About Amy Umble:
Amy Umble is health reporter for The Free Lance-Star

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Lyme strikes close to home

The bulls-eye rash that is symptomatic of Lyme disease. (CDC photo)

When Dr. Karen Remley, state health commissioner, scheduled a press conference last week about Lyme disease, I thought of my 13-year-old nephew, Zander.

Zander, a resident of Loudoun County, has been suffering from Lyme disease for about a month. He had been sick for a while­—lethargic, headache, joint aches—when his parents took him to the doctor. A blood test confirmed that he had Lyme. No one ever saw the tell-tale bulls-eye rash on him.

The doctor prescribed a 21-day course of antibiotics. Zander has gradually improved, though my brother reports that he is still not himself. He has been out of school and receiving home instruction since April 30.

State health officials are seeing more cases like Zander’s, especially in Northern Virginia. They held the press conference to ask the public to take precautions and to remind doctors to consider the disease when making diagnoses.

“This is a very important and emerging infection in Virginia,” said Dr. Keri Hall, state epidemiologist, at Thursday’s briefing.

Hall, no relation, said state officials have watched the blacklegged tick, the primary culprit, extend its range into the northern regions of Virginia and then southward and westward.  As a result, the number of cases started increasing in 2000, jumped dramatically in 2007, and now stand at 908.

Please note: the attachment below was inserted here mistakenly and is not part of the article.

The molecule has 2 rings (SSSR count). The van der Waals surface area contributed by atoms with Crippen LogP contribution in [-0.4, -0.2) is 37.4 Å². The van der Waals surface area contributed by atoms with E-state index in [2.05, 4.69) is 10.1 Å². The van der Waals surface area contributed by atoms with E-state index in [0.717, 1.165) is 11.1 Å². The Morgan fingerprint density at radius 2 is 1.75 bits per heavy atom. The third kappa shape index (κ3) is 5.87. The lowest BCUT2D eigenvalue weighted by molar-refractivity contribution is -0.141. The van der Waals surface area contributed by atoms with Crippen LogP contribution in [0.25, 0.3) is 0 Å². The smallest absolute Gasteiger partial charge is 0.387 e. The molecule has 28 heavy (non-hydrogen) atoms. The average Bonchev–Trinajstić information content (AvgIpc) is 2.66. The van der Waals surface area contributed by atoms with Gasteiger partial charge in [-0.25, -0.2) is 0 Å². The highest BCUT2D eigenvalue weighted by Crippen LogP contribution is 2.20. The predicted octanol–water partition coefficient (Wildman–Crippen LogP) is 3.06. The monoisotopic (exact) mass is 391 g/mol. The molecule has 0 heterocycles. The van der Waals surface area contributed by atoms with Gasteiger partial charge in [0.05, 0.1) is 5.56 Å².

The Fredericksburg area appears to have been spared so far. It recorded 25 cases in 2008, 11 in 2009 and none so far in 2010, according to the Health Department.

Hall explained that a tick must remain attached to a person for 36 hours to transmit the disease. When that happens, the person usually develops a distinctive bulls-eye rash, a red circle on the skin, surrounded by a pale circle and another red circle. The disease also produces viral-like symptoms of the type that Zander experienced: muscle aches, headaches and fever. Symptoms appear from three to 30 days after the bite.

Hall outlined several ways to prevent the disease:

  1.  Avoid tick habitats. “They like to live in leaf litter and tall grasses,” she said.
  2. Dress appropriately. This means light clothing, with tucked shirts and long sleeves. The ticks usually attach to victims by crawling up their shoes, then legs.
  3. Use insect repellent. Hall recommended  DEET, which is applied to the skin, and permethrin which is applied to clothing.
  4. Do a full-body tick check after being outdoors. Also, take a shower and wash the clothes you were wearing.
  5. If you do find a tick, don’t  squeeze, jerk or twist it when removing , Hall said. Use tweezers and grab the tick where its head enters the skin. Gently pull out.

“Early recognition and diagnosis, and then early treatment , can cure Lyme disease and prevent the late complications,” Hall said.

(The Virginia Department of Health has created a slide show about Lyme disease with some interesting photos, which can be seen here.)